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We recently audited our IT equipment inventory and have come across a few laptops which are missing. They aren't on the network, and most haven't logged into our DC's in several months. We have asset tracking but unfortunately we in IT rarely get equipment brought back to us whenever people leave, so things wind up circulating (which is a battle in itself), meaning we don't really know who possessed the laptops last.

I was able to find out when and where the computers were last logged in to our DC (Server 2008r2), but now I'm trying to see if it's possible to find who last logged into these computers via AD or some other means. I've found a few PS scripts but they seem to all rely on the computers being on the network or having audit logs that stretch back several months, which we don't have. Another potential challenge is that if the last logged on user is a terminated employee then chances are good their AD account has been deleted by now.

Any suggestions would be greatly appreciated - thanks!

  • seems there is bpno chances to get such info after a time... Audit should be turn on before to track users activity. and in some companies I worked for was implemented a policy to move fired users account to special OU in AD, not to remove it... – Sergey Jul 30 at 19:15
  • Do you maintain DC security logs going back far enough to even perform a search? If so, do your DC security logs contain EventID 4776, 4768, or 4769 events? If you answered yes to both those questions, then I think you're in luck. If these logs are not in a SIEM, then the next step is going to be painful and time consuming. But it can be done as long as you know what the old hostname was. – twconnell Aug 2 at 12:12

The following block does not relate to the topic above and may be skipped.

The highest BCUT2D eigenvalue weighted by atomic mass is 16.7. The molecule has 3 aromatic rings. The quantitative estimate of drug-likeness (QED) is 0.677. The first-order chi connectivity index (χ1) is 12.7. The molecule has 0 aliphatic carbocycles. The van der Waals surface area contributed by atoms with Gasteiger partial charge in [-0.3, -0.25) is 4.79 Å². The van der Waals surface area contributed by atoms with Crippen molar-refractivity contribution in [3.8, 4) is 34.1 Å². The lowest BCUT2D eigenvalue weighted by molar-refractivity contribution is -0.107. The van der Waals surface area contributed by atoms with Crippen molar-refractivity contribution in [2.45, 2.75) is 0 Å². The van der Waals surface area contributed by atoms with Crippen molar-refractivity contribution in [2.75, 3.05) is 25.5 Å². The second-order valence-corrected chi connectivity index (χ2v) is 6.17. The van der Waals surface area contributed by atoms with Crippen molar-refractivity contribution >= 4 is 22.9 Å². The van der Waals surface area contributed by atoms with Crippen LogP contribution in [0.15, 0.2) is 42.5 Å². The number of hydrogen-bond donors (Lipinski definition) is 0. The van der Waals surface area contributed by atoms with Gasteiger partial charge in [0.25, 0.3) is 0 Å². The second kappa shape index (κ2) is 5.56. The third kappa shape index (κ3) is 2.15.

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Without access to Success and/or Failure audit logs spanning back to the relative time that the device was last seen you will not have a way to retrieve the information you're seeking.

As an aside, Active Directory utilizes an extended deletion period termed a "tombstone". This is essentially where an object is held upon deletion for an amount of time equal to the Tombstone Lifetime ("TSL"), which is typically 180 days (Windows Server 2003 and newer). I'm adding this because of the common misconception that a deleted object is immediately gone.

You can view a tombstone'd object through PowerShell. An example to retrieve your object: Get-AdObject -Filter { sAMAccountName -like '*kevin' } -IncludeDeletedObjects. You can add ...| Restore-AdObject -Confirm:$FALSE to immediately restore the object. These commands make correlating information obtained from Audit Logs and/or an aggregation product, such as a SIEM, a little bit easier in the case a user object is not found or needs to be retrieved.

Figured it was worth sharing the information for posterity's sake.

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